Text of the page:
One key piece of health IT is the company's cloud-based Centricity Practice Solution electronic health records system. The Rio Games mark the first time all athletes from all nations at the Olympics will have their health records managed on a common EHR.
The U.S. Olympic team consists of 556 athletes, the largest team at the games this year, part of a U.S. contingent of about 1,200 total attendees, including coaches and other support staff and approximately 100 U.S. healthcare providers who look after them all.
In addition to its healthcare headquarters at the Olympic village, Team USA has healthcare units equipped with EHRs at “high performance training centers all over the city of Rio,” said Bill Moreau, managing director of the U.S. Olympic Committee's sports medicine division and chief medical officer of the U.S. team at the Rio Games.
With its network of cloud-based, interconnected EHRs, “we can have people all over collaborating, working together,” Moreau said. “I have an internal medicine specialist (Dr. Jason Blackham from Intermountain Healthcare in Salt Lake City) an hour and a half from here, but literally we can consult with him through his EHR.”
The athletes' data are encrypted both when stored in the EHR system and in motion from point to point, according to Ron Pruitt, GE Healthcare's managing director for EMR implementation at Rio 2016 Olympics. The data also are backed up at an undisclosed site in the U.S., Pruitt said.
The Centricity EHR made its Olympic debut along with the U.S. team at the 2012 Summer Games in London and was re-deployed at the 2014 Winter Olympics in Sochi, Russia. After seeing the 2014 networked EHR setup, the International Olympic Committee wanted to deploy it for its own healthcare operations at the 2016 Games, Pruitt said. GE has been working with the IOC on that installation for about two years, he said.
About $2 million worth of GE equipment will be donated to a Brazilian hospital after the Olympics ends next week.
Tools and templates designed by Team USA to support workflows for sports medicine and incorporated into the EHR also were donated and are now part of the EHR being used across the Rio Olympics. As part of that intellectual property, the team developed special forms to aid clinicians diagnose cases of the endemic Dengue, Chikungunya and Zika viruses, although they've had no reported cases thus far, Moreau said.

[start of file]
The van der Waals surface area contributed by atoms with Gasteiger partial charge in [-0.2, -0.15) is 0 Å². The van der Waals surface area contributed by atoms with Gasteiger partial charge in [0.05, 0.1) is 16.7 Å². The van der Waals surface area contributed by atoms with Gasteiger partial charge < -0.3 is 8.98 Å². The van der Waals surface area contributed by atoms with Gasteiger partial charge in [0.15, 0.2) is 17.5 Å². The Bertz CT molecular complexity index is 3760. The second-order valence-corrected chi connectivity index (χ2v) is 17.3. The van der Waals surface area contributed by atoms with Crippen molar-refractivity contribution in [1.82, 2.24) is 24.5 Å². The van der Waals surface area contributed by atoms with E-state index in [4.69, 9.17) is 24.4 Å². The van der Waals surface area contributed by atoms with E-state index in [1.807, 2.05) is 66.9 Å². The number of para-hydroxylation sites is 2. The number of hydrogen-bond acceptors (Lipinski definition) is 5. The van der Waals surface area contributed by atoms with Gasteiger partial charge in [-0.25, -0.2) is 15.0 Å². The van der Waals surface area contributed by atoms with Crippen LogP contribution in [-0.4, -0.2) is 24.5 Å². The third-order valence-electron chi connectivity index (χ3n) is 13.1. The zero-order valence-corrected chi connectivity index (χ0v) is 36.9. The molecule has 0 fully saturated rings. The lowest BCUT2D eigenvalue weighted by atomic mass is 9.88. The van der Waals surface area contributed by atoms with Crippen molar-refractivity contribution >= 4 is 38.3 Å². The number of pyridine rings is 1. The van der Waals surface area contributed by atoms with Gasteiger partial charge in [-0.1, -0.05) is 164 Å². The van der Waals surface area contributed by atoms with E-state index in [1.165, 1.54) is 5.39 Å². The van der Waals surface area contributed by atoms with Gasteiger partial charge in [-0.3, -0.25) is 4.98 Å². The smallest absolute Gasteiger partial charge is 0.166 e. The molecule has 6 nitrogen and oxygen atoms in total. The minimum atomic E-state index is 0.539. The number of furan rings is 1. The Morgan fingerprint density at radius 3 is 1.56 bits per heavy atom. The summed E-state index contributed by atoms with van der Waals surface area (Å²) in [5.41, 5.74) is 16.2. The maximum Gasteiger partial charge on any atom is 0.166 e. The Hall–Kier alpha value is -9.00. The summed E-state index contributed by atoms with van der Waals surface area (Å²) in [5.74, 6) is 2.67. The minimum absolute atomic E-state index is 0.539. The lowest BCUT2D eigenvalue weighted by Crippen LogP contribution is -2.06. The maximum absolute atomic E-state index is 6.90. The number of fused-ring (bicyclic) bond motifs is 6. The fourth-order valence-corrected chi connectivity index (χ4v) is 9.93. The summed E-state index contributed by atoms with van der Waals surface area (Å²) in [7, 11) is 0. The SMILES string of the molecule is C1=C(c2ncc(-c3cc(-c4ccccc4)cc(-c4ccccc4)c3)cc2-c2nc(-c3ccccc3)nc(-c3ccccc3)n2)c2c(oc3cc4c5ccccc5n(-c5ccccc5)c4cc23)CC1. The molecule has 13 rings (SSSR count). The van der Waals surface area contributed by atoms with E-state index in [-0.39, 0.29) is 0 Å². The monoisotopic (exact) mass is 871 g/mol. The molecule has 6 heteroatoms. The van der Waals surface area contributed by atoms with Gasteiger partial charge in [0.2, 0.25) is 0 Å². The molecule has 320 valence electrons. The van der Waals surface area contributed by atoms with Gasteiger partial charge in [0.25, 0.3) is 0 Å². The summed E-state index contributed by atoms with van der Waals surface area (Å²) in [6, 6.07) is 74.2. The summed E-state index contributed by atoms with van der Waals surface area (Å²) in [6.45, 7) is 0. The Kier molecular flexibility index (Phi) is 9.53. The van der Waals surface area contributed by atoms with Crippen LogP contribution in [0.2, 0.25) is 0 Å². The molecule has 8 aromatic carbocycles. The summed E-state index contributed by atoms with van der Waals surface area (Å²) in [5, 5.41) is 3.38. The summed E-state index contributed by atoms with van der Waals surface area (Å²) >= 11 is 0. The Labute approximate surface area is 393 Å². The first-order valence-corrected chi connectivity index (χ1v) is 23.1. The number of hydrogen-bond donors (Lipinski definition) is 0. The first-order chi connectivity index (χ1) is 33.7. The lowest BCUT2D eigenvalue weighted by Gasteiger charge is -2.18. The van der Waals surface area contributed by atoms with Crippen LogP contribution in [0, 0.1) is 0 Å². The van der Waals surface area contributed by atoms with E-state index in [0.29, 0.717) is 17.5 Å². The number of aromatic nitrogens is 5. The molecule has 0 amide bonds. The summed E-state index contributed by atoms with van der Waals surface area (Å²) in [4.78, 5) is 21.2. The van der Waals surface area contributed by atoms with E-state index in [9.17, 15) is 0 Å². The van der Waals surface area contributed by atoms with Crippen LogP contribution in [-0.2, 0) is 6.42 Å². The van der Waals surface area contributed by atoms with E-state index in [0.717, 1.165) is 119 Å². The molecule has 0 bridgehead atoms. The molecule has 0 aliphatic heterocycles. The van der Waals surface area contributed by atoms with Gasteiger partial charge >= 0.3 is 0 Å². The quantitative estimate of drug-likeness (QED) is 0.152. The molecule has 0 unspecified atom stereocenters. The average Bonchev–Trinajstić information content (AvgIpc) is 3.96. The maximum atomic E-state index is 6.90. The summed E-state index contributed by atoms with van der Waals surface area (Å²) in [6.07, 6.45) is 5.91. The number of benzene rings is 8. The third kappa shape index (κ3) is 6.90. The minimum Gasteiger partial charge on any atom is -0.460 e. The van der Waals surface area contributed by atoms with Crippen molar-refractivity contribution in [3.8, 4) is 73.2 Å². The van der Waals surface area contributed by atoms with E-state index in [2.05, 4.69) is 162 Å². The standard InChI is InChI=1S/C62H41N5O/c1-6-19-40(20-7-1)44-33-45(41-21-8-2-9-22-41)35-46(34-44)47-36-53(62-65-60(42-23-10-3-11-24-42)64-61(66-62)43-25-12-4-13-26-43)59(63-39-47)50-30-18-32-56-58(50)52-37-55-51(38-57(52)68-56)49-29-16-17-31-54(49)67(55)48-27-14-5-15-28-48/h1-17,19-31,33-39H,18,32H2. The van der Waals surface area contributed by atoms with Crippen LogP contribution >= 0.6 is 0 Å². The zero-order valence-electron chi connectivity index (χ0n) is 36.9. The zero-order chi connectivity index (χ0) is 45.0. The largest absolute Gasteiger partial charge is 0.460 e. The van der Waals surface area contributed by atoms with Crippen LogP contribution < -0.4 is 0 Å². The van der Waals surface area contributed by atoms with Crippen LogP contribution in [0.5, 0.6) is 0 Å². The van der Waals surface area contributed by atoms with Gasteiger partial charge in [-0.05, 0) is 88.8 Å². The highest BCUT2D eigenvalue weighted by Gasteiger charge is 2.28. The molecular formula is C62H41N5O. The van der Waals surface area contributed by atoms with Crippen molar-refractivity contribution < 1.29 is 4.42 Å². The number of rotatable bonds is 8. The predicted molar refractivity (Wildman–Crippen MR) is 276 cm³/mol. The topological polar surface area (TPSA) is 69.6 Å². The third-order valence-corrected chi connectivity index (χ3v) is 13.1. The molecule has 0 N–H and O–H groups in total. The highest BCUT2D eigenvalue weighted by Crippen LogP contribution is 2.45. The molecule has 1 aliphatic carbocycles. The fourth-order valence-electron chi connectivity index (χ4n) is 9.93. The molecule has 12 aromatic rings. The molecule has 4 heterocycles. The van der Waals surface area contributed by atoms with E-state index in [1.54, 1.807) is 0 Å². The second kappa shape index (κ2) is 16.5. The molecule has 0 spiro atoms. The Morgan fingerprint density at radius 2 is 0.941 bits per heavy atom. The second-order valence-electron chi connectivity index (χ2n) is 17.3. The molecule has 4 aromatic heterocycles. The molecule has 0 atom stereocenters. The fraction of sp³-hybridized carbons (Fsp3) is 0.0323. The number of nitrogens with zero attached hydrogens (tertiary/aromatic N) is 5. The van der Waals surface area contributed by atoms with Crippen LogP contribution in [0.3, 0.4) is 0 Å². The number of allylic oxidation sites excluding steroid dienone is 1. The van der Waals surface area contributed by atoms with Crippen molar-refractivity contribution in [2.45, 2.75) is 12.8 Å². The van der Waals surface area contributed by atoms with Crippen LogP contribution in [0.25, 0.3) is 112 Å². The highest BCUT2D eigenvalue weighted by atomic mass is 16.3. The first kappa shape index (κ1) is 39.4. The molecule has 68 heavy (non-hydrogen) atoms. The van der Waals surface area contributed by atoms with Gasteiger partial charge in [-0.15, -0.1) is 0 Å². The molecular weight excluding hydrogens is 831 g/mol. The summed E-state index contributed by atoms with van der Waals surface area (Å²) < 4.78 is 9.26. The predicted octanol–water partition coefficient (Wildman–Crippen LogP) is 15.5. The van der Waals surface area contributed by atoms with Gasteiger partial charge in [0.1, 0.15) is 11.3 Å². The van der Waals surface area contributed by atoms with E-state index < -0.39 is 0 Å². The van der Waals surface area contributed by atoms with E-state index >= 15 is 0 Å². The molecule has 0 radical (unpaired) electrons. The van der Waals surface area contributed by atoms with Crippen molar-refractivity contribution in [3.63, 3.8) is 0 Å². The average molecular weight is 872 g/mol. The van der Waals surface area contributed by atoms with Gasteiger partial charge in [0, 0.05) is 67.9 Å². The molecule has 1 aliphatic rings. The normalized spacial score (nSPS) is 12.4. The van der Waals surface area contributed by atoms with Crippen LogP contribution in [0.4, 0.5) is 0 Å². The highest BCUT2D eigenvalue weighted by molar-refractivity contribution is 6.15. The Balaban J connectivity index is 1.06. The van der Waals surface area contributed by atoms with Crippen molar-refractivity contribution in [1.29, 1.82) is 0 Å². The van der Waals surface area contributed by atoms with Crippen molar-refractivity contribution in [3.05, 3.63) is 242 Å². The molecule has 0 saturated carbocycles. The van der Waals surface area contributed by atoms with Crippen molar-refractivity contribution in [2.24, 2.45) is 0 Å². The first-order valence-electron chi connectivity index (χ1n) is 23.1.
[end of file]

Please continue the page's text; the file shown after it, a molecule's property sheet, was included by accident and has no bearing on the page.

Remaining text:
Team USA has leveraged the data in its EHR for preventive sports medicine, which may have already benefited the four-member women's wrestling contingent at the Rio Games, Moreau said. About two years before the London Games, Moreau said he and members of the medical team began performing what he called “epidemiological studies of how injuries occur.” They looked at women in post-surgical rehab, and focused on the two most common injuries, torn ACLs in their knees and instability in their shoulder joints.
“The ACLs were occurring during warm-ups and in the defense of single-leg take downs,” Moreau said. During warm-ups, the women were getting into unstable positions with their knees under considerable stress. They eliminated that activity and introduced ACL stability exercises during warm-ups. As a result, over the past six years, Team USA has been able to reduce the number of surgeries to women's wrestling team members by 60%, Moreau said.
“What that means is, Team USA has the unique ability to do retrospective and prospective analytics,” Moreau said. “If we can get them to the competition healthy, they have the best opportunity to compete.”